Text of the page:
Major earthquakes receive a lot of media attention these days. Major earthquakes do not need to occur near land to earn a breaking news banner on major news websites. The widespread prevalence of major earthquake reports in the media leads to the question: “Are major earthquakes becoming more common these days?” I will address this question by examining trends in magnitude 6.5 and greater earthquake activity since 1900 in this article.
Why Care About Major Earthquakes?
Why should we care about major earthquake activity? Luke 21:11 suggests that we will hear about great earthquakes-rather than regular earthquakes-in diverse places prior to the Second Coming of Christ.
“And great earthquakes shall be in divers places, and famines, and pestilences; and fearful sights and great signs shall there be from heaven.” (Luke 21:11)
- A major reason why it may be useful to look at trends in magnitude 6.5 and greater earthquake activity over time is that magnitude 6.5-6.9 earthquakes are relatively more common than magnitude 7.0 and greater earthquakes. This means that we may be able to better spot a noticeable trend in earthquake activity than we can by studying only the strongest earthquakes.
- Magnitude 6.5 to 6.9 earthquakes are not minor events. Earthquakes of this magnitude can cause a lot of destruction. For instance, the 1994 Northridge, California earthquake was a magnitude 6.7 that caused up to $20 billion in damage.
I again utilized two data sources to account for the magnitude 6.5 and greater earthquakes that have taken place since 1900.
- The U.S. Geological Survey’s Centennial Earthquake Catalog dataset. I rely on this dataset to account for magnitude 6.5 and greater earthquakes that have taken place from 1900-2007.
- The U.S. Geological Survey’s Preliminary Determination of Epicenters (PDE) dataset. I rely on this dataset to account for magnitude 6.5 and greater earthquakes that have taken place since 2008.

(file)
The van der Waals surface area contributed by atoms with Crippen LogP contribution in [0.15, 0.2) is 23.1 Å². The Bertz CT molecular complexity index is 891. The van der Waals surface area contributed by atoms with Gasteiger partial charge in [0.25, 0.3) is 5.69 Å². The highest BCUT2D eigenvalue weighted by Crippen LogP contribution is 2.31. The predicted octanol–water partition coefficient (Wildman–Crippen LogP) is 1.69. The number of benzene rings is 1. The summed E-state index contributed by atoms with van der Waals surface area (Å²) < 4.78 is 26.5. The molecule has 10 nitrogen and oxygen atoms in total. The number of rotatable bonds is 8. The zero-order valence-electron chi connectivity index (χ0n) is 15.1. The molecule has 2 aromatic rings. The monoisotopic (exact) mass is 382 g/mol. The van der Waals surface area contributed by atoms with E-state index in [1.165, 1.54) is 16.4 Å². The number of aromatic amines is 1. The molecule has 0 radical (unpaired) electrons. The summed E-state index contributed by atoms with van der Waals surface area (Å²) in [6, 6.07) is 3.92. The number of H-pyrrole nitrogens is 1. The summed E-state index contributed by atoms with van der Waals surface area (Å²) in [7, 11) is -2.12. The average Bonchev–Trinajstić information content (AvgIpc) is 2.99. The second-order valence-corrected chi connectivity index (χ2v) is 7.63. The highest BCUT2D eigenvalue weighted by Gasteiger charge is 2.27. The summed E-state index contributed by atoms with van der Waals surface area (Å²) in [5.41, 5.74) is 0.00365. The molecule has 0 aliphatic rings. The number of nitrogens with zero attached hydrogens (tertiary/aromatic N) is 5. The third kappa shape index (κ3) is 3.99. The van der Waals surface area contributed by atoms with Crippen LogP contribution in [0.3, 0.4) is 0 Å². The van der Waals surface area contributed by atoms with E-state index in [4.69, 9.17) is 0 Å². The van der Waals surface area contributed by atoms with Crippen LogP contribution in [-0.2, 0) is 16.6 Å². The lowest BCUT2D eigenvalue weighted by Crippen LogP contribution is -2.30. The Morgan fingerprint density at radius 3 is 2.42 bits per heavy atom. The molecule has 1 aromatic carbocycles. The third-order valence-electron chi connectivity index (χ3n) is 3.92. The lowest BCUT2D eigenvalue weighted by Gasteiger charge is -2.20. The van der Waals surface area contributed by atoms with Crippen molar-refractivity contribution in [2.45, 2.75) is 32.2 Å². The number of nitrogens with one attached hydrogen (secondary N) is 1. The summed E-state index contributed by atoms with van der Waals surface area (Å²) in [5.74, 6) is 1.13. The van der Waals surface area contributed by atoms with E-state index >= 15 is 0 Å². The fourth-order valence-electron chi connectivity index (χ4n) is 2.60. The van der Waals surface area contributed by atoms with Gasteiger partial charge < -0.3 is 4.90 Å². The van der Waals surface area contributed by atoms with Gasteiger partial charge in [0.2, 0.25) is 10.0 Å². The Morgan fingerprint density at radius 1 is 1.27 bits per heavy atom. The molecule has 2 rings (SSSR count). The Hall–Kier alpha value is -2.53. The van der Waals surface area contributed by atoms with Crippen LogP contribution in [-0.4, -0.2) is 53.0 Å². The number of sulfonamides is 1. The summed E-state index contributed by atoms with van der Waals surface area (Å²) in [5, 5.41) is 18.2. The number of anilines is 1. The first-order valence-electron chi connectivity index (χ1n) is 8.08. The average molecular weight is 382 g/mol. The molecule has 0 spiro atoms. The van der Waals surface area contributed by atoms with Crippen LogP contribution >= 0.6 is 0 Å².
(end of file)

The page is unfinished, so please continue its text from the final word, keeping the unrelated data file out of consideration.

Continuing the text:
Magnitude 6.5 + By Year
The following graph illustrates magnitude 6.5 and greater earthquake activity each year since 1900.
The graph shows that there has been a lot of fluctuation in magnitude 6.5 and greater earthquake activity through time. However, it seems there has been more magnitude 6.5 and greater earthquake activity in the past 15 years compared to several years in the 1970s and 1980s.
Magnitude 6.5 + by Decade
In addition to graphing magnitude 6.5 and greater earthquakes by year, I aggregated magnitude 6.5 and greater earthquake data by decade. Here is the breakdown:
Interestingly, the 1940s and 1950s were two most active decades since 1900 in terms of magnitude 6.5+ earthquake activity. The 1990s, 2000s, and 2010s were three of the most active decades of the past 50 years in this chart.
Notes of Caution
We can say that magnitude 6.5 and greater earthquake activity is up in recent decades, but we are limited to only talking about the time since 1900 to today since there is a lack of measurable data to compare recent years with different periods in history. We cannot adequately compare recent years with time periods like the 1840s, 33 AD, etc. Therefore, we cannot talk about today being an unprecedented time.
Another caveat is that the earthquake numbers in the early portion of the 20th century are probably understated. The reason is that there were not as many devices that could measure earthquake activity in the early portion of the 20th century as there were in the latter portion of the century.
I hope you found this article informative. If you have any questions or comments please share in the comments section below.
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- Centennial Earthquake Catalog numbers from 1900 to 2007 were obtained from a text file found on the USGS’s Centennial Earthquake Catalog page: http://earthquake.usgs.gov/data/centennial/centennial_Y2K.CAT ↩
- PDE numbers for 2008 to the present were obtained on September 2, 2020 from the USGS’s Search Earthquake Archives, which can be accessed at the following link: http://earthquake.usgs.gov/earthquakes/search/ I set the custom magnitude at 6.5 and set the search range starting on January 1, 2008. Under advanced options I selected: “US – National Earthquake Information Center, PDE”. Under output options, I choose CSV and ordered results by time: oldest first. ↩